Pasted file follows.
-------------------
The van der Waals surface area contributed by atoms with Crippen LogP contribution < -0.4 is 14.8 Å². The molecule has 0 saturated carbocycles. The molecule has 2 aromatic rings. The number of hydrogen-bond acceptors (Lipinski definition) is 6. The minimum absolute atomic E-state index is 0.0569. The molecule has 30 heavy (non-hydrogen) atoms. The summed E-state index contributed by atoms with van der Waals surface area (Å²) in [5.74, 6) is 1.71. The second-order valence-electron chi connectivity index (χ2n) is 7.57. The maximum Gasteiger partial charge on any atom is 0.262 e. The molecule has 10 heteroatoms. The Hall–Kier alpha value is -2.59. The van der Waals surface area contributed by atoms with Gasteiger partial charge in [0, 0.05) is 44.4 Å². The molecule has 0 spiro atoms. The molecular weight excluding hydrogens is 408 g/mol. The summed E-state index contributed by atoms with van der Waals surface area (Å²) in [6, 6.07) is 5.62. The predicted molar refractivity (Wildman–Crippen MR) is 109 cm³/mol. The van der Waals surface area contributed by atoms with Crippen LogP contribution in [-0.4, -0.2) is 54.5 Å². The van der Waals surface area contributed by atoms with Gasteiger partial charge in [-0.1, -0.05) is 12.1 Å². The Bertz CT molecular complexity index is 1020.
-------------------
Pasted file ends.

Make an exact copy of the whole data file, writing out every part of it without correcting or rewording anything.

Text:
The van der Waals surface area contributed by atoms with Crippen LogP contribution < -0.4 is 14.8 Å². The molecule has 0 saturated carbocycles. The molecule has 2 aromatic rings. The number of hydrogen-bond acceptors (Lipinski definition) is 6. The minimum absolute atomic E-state index is 0.0569. The molecule has 30 heavy (non-hydrogen) atoms. The summed E-state index contributed by atoms with van der Waals surface area (Å²) in [5.74, 6) is 1.71. The second-order valence-electron chi connectivity index (χ2n) is 7.57. The maximum Gasteiger partial charge on any atom is 0.262 e. The molecule has 10 heteroatoms. The Hall–Kier alpha value is -2.59. The van der Waals surface area contributed by atoms with Gasteiger partial charge in [0, 0.05) is 44.4 Å². The molecule has 0 spiro atoms. The molecular weight excluding hydrogens is 408 g/mol. The summed E-state index contributed by atoms with van der Waals surface area (Å²) in [6, 6.07) is 5.62. The predicted molar refractivity (Wildman–Crippen MR) is 109 cm³/mol. The van der Waals surface area contributed by atoms with Crippen LogP contribution in [-0.4, -0.2) is 54.5 Å². The van der Waals surface area contributed by atoms with Gasteiger partial charge in [-0.1, -0.05) is 12.1 Å². The Bertz CT molecular complexity index is 1020.